In Season 2 of Game of Thrones, Varys told Tyrion Lannister, upon his return to King’s Landing to serve as Hand of the King in his father’s stead, that “Even a small man can cast a very large shadow.” We learned in the Season 3 premiere that the opposite can also be true. In an episode full of subtext about honor and power—which are often mutually exclusive in Westeros—the great and powerful Tywin Lannister revealed just how small and petty a man he really is.
In case you didn’t undertake a marathon refresher of Season 2: Tyrion organized the defense of King’s Landing, sinking most of Stannis Baratheon’s fleet into Blackwater Bay with the help of the alchemists’ wildfire, and then went out beyond the safety of the castle walls for a little hand-to-hand combat. (Joffrey, meanwhile, chickened out.) Of course, Tywin teamed up with the Tyrells and Renly Baratheon’s former army at the last minute to win the battle, but there would have been no King’s Landing left for him to save if not for Tyrion. Tyrion’s reward? An assassination attempt and a dingy room.
Probably figuring he has nothing to lose, Tyrion visits his father seeking a little gratitude and, oh, while he’s at it, Casterly Rock, the family’s castle. Tywin is, shall we say, less than amused. So little so that he launches a rant so epic that he doesn’t even notice that he’s contradicting himself. First, he dismisses Tyrion’s plea for recognition by telling him, “Jugglers and singers require applause. You are a Lannister.” But it turns out Tyrion isn’t really a Lannister once he demands the old family homestead. “Men’s laws give you the right to bear my name and display my colors, since I cannot prove that you are not mine. … Neither gods nor men will ever compel me to let you turn Casterly Rock into your whorehouse.”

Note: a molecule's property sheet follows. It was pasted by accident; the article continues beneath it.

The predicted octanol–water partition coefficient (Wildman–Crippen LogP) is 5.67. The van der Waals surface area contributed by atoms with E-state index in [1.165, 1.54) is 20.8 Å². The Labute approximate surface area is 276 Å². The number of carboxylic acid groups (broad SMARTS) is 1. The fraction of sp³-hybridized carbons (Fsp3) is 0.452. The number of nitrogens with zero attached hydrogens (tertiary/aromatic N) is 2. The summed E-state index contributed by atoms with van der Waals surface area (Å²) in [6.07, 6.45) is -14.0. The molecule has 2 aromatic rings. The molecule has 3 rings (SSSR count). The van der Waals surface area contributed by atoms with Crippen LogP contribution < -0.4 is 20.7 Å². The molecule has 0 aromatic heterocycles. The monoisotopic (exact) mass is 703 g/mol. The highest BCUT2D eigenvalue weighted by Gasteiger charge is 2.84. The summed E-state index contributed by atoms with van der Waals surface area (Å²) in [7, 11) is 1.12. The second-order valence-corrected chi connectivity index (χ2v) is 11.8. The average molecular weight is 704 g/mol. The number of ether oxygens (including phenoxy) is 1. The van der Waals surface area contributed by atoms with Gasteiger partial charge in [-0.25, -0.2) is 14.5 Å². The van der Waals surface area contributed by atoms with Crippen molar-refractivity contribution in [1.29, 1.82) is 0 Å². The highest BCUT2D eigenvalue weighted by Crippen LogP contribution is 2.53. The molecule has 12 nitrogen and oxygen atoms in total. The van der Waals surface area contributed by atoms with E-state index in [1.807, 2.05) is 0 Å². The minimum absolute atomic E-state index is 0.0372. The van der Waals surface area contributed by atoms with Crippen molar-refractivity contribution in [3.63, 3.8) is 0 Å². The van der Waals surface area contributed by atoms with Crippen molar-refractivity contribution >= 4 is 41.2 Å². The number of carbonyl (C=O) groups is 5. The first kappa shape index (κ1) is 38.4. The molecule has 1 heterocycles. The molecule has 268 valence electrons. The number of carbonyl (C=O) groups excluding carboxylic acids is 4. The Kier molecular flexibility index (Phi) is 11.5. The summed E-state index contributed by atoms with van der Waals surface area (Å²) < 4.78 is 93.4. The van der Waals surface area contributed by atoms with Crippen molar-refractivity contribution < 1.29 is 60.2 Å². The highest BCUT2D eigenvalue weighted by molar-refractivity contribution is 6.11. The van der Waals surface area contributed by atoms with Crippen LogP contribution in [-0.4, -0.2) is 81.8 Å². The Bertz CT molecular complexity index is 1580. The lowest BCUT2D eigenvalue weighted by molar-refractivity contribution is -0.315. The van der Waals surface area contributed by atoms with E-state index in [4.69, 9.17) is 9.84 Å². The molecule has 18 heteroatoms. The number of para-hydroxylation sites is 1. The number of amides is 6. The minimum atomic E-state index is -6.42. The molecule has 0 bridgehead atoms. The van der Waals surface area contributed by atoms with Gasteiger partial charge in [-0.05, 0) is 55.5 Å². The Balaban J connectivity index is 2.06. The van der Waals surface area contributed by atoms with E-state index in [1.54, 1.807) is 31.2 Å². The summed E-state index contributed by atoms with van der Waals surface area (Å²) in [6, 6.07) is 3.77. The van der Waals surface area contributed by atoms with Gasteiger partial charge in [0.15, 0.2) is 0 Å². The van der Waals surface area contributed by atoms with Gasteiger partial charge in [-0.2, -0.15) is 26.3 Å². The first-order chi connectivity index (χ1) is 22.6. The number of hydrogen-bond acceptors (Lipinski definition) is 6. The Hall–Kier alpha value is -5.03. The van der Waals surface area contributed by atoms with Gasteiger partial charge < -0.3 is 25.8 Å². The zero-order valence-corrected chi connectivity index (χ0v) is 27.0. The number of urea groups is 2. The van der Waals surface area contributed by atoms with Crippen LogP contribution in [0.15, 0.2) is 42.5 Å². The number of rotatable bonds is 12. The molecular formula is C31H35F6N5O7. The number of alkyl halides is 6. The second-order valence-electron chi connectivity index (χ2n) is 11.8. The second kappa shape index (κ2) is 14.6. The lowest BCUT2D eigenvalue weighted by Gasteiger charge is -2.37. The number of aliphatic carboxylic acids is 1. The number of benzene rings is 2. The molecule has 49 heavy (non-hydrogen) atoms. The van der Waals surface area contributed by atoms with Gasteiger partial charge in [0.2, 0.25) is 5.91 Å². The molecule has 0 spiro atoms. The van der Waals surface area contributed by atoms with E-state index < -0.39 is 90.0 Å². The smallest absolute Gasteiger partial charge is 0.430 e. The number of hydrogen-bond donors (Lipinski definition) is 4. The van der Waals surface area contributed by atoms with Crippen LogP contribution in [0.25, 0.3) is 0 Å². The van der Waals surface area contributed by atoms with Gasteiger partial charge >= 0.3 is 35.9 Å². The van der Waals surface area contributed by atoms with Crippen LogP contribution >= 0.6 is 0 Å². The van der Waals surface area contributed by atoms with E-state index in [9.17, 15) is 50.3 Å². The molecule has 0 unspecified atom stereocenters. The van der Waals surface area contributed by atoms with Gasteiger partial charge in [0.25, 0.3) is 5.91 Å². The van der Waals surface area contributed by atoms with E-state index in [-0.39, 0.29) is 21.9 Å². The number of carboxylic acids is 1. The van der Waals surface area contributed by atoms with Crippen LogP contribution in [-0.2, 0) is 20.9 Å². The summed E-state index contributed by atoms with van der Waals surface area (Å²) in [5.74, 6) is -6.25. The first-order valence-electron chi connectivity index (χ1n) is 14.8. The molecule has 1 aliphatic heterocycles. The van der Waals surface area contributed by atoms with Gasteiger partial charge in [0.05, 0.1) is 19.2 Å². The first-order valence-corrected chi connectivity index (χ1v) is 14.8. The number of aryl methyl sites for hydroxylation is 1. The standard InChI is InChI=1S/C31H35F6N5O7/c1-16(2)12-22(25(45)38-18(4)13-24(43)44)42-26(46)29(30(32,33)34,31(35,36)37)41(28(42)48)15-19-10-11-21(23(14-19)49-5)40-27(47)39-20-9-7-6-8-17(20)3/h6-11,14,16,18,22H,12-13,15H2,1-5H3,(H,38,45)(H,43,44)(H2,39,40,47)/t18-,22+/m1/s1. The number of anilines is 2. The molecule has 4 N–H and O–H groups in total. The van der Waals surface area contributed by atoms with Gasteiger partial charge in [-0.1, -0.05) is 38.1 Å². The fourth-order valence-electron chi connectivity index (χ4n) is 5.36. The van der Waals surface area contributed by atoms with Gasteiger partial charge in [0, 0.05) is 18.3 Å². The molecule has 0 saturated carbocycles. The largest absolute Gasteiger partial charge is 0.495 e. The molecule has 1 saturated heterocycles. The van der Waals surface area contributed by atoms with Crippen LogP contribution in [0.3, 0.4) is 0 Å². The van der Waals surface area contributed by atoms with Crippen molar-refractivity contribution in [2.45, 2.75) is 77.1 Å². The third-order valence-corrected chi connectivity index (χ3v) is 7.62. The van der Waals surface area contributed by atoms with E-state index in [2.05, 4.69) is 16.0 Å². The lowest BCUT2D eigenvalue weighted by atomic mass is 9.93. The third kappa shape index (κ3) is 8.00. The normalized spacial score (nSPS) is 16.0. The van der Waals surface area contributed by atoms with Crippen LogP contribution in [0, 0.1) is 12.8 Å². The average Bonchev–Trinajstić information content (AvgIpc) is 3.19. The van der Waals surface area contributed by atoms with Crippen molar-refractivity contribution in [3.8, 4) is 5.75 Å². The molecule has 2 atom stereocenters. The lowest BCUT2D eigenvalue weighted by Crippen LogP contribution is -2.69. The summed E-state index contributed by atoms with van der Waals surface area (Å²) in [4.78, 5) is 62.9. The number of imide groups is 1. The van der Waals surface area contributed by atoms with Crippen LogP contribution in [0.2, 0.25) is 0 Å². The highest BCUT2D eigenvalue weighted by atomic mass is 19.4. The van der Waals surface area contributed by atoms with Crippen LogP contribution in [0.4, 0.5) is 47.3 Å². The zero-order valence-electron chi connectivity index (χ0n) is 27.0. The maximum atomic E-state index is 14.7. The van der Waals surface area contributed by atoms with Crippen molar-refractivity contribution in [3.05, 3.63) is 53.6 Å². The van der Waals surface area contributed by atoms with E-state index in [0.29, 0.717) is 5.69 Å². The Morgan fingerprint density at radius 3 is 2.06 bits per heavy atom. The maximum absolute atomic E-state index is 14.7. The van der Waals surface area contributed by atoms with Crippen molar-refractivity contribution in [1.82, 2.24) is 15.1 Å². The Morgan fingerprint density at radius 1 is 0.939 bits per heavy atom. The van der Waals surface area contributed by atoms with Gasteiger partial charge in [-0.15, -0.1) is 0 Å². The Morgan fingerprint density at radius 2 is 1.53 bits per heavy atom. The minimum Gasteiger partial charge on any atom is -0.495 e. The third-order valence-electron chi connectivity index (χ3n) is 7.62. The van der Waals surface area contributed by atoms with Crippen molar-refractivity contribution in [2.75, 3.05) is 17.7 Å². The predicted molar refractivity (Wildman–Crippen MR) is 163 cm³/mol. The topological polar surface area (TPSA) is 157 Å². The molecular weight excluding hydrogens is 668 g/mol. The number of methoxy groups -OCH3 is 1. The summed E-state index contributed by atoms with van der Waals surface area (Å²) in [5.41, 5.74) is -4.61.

Ah yes, Tyrion’s greatest flaw—well, besides the fact he “killed his mother” in childbirth (digression: This is a world where people remarry within days or weeks to forge new alliances. Must we really be that hung up on poor Mrs. Lannister?)—is that he pays for sex and hangs out with sellswords. Never mind that just down the hall, on the Iron Throne, sits Tywin’s grandson Joffrey, an actual “spiteful little creature” who is the product of incest, who started a war with the rash decision to behead Ned Stark, and whose ex-fiancee lives in fear of him raping her. It’s Tyrion who dishonors the family name.
What’s odd about all this is that Tywin is most often levelheaded, and even pragmatic. Last season, he put a stop to his men killing prisoners at Harrenhal in order to put them to work. And he quickly deduced that the young girl who’d he’d chosen as his cupbearer was tough and clever and worthy of his respect (though fortunately he never quite figured out she was Arya Stark). So his inability to see past Tyrion’s physical deformities and minor weaknesses says more about him than it does Tyrion.
“A Lannister always pays his debts.” Unless, that is, the debt is owed to another Lannister.